NIHE: No Grenfell Tower-style cladding on our tower blocks

The charred shell of Grenfell Tower in London
The charred shell of Grenfell Tower in London

The Northern Ireland Housing Executive has declared that it can now “categorically state” it does not use the same style of cladding in its own tower blocks as the kind used on Grenfell Tower.

Inspections of Housing Executive tower blocks have been happening since last week, ever since serious fears were raised about the possibility that Grenfell Tower’s newly added cladding panels on its outer walls helped to spread the deadly blaze.

However, while stating that the cladding used in its own towerblocks is different to Grenfell, the Housing Executive also acknowledged that wood makes up some of its cladding – albeit a “very small part”.

At least 79 people died after fire broke out at the 24-storey west London tower block in the early hours of June 14.

The cladding on Grenfell Tower was made up of sandwich-style panels; sheets of aluminium with a kind of insulation filling in between – possibly a type of plastic.

Colm McQuillan, director of housing services at the Housing Executive, told the BBC last Thursday that, as far as he knew, Grenfell Tower-type cladding had not been fitted to any high-rise flats in the Province – but that the matter was being checked out.

Cladding projects have been taking place at two tower blocks in the New Lodge, north Belfast – something the Housing Executive said “improves the thermal efficiency of the building” and also “provides a protective outer skin to protect it from the elements”. One of these is already complete.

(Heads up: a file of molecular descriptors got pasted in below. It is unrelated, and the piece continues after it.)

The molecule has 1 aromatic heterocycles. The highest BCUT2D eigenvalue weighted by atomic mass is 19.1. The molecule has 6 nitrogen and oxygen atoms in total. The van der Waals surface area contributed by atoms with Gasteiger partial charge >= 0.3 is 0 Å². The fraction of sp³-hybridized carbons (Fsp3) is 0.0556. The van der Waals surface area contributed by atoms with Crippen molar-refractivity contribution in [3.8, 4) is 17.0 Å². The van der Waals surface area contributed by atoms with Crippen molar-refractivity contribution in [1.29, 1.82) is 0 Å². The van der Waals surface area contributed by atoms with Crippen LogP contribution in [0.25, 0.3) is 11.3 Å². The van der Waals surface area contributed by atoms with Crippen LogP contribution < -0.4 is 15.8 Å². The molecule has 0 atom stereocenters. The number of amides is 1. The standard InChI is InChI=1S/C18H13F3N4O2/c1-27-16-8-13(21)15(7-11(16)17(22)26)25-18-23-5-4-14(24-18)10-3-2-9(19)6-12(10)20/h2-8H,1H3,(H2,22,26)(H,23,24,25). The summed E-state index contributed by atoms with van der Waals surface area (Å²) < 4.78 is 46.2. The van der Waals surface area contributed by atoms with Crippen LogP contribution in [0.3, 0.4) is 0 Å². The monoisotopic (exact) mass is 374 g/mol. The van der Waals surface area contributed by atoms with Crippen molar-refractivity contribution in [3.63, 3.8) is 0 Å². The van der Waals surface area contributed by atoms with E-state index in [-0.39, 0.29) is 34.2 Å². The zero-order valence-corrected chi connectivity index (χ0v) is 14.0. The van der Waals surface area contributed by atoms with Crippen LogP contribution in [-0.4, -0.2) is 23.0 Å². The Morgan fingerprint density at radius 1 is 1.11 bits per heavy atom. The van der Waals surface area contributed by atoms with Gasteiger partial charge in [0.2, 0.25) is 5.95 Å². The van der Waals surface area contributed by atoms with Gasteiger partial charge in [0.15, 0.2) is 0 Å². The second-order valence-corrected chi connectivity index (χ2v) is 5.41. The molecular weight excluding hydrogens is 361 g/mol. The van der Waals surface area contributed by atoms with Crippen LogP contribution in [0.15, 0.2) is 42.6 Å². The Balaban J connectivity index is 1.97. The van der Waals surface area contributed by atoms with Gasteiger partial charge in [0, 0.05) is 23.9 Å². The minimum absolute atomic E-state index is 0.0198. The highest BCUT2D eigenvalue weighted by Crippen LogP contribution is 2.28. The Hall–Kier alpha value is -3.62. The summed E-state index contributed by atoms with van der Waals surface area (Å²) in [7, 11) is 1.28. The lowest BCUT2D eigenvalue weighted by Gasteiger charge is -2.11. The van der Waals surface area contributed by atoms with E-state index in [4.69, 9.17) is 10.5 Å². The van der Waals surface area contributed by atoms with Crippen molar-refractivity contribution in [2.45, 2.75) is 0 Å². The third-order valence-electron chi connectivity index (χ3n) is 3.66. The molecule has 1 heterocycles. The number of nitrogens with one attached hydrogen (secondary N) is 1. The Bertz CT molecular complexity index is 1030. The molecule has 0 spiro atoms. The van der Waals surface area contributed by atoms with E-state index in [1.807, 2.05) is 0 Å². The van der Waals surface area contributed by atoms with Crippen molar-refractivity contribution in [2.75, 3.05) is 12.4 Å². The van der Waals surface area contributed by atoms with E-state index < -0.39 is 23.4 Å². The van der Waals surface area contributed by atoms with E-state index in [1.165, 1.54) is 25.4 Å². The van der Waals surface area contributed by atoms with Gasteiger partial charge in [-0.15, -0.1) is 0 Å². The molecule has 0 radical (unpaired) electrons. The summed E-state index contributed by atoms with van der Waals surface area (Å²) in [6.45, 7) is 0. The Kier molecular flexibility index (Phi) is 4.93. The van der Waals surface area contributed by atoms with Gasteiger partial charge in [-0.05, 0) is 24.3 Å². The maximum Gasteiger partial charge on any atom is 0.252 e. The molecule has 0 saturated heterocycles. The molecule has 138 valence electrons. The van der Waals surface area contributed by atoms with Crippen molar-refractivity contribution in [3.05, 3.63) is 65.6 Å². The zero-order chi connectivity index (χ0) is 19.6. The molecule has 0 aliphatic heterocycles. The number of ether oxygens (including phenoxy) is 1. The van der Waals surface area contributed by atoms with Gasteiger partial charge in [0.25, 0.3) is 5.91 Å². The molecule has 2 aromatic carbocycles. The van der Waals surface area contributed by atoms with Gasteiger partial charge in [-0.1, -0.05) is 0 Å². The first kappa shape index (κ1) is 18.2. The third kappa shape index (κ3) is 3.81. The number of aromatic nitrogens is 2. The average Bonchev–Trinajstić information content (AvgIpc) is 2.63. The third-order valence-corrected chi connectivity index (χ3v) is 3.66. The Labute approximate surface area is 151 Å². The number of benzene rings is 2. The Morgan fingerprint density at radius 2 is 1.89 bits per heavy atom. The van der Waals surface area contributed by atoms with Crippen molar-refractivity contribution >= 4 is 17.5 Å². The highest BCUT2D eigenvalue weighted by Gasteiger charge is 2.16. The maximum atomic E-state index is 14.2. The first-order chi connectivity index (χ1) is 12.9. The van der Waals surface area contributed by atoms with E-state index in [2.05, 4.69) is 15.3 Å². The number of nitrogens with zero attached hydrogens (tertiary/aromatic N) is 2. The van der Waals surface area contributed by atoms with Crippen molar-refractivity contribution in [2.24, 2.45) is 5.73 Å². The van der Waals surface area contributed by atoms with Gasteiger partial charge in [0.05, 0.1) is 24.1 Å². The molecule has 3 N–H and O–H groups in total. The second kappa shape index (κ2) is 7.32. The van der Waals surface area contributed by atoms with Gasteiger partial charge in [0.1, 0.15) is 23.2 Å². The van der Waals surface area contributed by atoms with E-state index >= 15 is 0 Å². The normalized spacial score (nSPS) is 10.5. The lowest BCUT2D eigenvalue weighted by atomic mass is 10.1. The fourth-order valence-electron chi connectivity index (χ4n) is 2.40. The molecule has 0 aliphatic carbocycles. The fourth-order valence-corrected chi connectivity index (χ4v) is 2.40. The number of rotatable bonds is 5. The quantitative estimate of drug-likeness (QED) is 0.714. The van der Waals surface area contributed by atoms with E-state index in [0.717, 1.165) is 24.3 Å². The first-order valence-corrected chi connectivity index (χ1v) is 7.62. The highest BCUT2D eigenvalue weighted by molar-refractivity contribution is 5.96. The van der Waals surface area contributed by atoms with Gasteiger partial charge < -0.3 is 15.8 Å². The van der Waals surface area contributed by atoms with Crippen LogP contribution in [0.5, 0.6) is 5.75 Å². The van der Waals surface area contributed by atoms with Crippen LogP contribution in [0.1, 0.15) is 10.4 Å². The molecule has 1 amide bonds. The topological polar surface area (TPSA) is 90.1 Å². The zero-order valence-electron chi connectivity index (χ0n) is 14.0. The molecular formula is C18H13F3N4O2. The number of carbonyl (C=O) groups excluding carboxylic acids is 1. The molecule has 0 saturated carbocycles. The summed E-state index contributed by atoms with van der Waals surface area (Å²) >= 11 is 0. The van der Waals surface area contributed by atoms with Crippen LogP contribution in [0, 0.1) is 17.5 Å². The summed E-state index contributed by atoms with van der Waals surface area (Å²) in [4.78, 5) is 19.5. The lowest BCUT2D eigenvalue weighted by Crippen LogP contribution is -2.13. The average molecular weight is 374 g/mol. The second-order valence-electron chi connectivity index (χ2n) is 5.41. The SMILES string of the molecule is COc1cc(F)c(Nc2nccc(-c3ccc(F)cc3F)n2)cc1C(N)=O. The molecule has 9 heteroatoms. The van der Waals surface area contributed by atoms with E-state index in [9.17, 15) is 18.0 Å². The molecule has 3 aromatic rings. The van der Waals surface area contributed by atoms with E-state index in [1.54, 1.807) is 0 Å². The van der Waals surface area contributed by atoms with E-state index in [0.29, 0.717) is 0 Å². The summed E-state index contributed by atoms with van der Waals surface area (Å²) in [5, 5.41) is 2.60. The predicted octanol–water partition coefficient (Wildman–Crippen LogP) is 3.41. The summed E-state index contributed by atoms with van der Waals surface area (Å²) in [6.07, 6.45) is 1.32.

In addition, two tower blocks in east Belfast (Whincroft House and Carnet House, in Castlereagh and Dundonald, respectively) are being clad.

In answer to questions from the News Letter, the Housing Executive has now said: “We can categorically state that the two cladding systems in use in our tower blocks are not the same as that used in the Grenfell Tower block in London.

“We know this as we have received correspondence from Department for Communities and Local Government in London (via the Department of Communities).”

It received this correspondence on Monday.

There are 32 tower blocks run by the Housing Executive in Northern Ireland in total.

They are defined as buildings which are either six-storeys-plus, or higher than 18m (59ft).

Asked if there are any other properties which may have the Grenfell-type cladding on them besides tower blocks, it said: “We have a small number of domestic dwellings, ie houses, that have external wall insulation. These are not similar to the type used in Grenfell Tower.”

The cladding on the east Belfast tower blocks are proceeding, and after that the Housing Executive said it has no plans to clad any others.

Last week, a report in the Irish News quoted a resident of one of the newly clad New Lodge flats as saying that the “entire block is covered in a layer of wood” – specifically, that the cladding is affixed to the building with sheets of plywood.

Asked about this point, the Housing Executive said there is indeed timber in some of the cladding – but only on the balconies.

“At no time was any timber used in our cladding systems except at the balcony areas where infill structures were required, but these were considered to be outside the actual envelope of the building,” it said.

“This would be a very small part of the whole surface area of the building.”

Meanwhile, a book of condolence for the victims of last week’s fire at Grenfell Tower was opened at Belfast City Hall on Tuesday.

The book – officially opened by the Lord Mayor, Councillor Nuala McAllister – is available for signing in the main reception of City Hall during normal opening hours.